The Kremlin has announced the killing of al-Qaeda's top militant in the Caucasus following a security operation in Chechnya. "Moganned" is known as a religious authority and top coordinator of the Islamist insurgency.
Russian security forces had been hunting 'Moganned' for years
Russian federal authorities said on Friday that a top emissary of al Qaeda's Islamist insurgency in the North Caucasus had been killed in a security operation in Chechnya.
The National Anti-terror Committee said Khaled Yusef Mukhammed al Emirat - known as "Moganned" - was among its most wanted insurgents and had participated in the planning of several suicide bomb attacks in Russia in recent years.
"Almost all acts of terror using suicide bombers in the last years were prepared with [Moganned's] involvement," a spokesman for the committee said in a televised statement.
A website linked to the insurgency, kavkazcenter.com, confirmed that the militant had been killed on Thursday in a clash with security forces in southern Chechnya that also claimed the lives of at least two other militants.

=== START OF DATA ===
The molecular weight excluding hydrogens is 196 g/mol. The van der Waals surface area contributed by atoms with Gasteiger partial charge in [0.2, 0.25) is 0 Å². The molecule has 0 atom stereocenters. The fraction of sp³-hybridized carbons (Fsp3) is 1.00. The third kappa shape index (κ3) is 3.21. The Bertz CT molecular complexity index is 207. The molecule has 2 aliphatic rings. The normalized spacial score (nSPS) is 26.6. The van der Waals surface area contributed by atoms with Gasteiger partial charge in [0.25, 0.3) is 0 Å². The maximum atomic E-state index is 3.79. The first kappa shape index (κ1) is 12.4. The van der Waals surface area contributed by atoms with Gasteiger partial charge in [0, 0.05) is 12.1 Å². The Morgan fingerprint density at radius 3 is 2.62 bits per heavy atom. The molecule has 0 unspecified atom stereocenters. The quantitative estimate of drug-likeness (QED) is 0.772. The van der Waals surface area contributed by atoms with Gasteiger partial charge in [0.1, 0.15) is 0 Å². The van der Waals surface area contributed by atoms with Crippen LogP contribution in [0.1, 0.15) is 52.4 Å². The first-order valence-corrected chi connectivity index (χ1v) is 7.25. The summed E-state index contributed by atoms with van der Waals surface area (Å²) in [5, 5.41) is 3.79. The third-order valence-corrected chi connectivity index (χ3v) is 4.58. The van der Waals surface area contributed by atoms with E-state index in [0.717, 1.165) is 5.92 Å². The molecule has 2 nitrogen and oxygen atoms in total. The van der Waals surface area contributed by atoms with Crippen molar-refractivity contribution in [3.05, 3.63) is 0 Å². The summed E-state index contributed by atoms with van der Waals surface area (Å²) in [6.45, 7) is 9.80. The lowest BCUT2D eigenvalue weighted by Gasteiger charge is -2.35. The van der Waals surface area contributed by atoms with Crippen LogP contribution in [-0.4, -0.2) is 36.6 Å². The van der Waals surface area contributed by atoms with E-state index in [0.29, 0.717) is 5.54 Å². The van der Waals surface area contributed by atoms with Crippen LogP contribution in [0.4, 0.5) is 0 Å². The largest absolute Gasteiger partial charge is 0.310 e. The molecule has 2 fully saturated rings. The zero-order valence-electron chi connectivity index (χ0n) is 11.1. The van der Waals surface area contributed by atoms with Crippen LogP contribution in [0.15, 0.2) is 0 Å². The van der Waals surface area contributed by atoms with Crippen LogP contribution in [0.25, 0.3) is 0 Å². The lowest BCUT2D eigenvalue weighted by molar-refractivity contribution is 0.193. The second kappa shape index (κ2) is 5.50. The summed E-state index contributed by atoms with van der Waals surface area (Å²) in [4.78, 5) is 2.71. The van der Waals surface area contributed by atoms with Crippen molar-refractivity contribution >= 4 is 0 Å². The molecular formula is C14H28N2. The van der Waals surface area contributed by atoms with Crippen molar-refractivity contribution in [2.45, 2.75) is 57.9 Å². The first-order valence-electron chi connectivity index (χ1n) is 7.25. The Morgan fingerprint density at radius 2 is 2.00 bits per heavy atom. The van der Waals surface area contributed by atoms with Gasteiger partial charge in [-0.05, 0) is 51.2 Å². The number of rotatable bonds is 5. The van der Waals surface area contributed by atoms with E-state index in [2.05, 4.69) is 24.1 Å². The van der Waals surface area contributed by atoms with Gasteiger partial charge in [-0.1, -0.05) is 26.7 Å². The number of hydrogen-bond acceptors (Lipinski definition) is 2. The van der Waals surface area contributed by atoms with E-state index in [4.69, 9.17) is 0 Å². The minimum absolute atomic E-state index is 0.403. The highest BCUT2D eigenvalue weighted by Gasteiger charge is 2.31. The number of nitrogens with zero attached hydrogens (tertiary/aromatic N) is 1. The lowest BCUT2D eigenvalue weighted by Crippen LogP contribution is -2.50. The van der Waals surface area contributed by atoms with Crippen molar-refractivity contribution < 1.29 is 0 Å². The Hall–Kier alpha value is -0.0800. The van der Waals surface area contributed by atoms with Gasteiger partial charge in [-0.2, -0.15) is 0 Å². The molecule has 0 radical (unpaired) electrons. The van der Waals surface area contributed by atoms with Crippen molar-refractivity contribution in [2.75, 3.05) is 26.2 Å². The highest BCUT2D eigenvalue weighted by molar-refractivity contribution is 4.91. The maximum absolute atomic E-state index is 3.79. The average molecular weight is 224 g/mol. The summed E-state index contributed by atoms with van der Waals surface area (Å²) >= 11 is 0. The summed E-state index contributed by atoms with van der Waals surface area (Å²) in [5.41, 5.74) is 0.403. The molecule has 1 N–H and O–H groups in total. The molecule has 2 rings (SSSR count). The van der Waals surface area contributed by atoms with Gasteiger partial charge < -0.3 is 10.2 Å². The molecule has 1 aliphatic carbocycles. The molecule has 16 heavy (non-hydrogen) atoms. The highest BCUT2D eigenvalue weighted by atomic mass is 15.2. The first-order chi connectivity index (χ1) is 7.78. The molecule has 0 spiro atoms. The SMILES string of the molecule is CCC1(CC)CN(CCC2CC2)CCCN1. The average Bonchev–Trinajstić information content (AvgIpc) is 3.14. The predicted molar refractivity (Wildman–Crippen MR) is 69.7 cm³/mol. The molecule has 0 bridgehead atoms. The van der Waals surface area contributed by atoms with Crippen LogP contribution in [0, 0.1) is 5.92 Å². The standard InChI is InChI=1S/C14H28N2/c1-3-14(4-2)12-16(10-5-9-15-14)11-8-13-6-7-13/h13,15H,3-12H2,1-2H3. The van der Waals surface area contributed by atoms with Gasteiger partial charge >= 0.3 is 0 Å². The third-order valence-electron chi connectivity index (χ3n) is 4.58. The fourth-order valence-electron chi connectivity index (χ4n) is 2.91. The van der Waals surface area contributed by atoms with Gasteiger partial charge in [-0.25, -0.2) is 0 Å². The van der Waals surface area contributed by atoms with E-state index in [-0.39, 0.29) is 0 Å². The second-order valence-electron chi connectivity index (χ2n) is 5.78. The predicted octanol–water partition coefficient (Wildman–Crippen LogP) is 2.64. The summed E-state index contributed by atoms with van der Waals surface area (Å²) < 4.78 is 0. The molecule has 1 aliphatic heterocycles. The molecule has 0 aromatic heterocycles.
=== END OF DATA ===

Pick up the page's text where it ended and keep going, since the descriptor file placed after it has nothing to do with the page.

Russian officials said Moganned had been operating in the northern Caucasus since 1999 and by 2005 had emerged as the main "coordinator" for handling money that was coming in from abroad to support the militant underground.
"The rats have started coming out of the woodwork," the war-torn republic's Kremlin-appointed leader Ramzan Kadyrov told news agencies after the death was confirmed.
A terror attack rocked Russia's busiest airport in January
"Each one of them will be either arrested or destroyed," he added.
Moganned's death marks a particularly important victory for the regional authorities of Chechnya, because the rebel had made it his mission to oust Kadyrov from power.
Neighboring Russia has frequently pointed to the role played by al Qaeda in the 15-year-old North Caucasus insurgency. The first North Caucasus conflict began at the end of 1994 in Chechnya when local fighters - almost all of them former members of the Soviet armed forces - stood up against Kremlin rule.
The past year has seen a surge in terrorist violence in Russia, with a bombing at the country's busiest airport killing 37 people in January and a twin suicide attack that claimed 40 lives during morning rush hour on the metro in March 2010.
Both of those attacks were claimed by Chechen rebel groups.
Author: Gabriel Borrud (AFP, dpa)
Editor: Nancy Isenson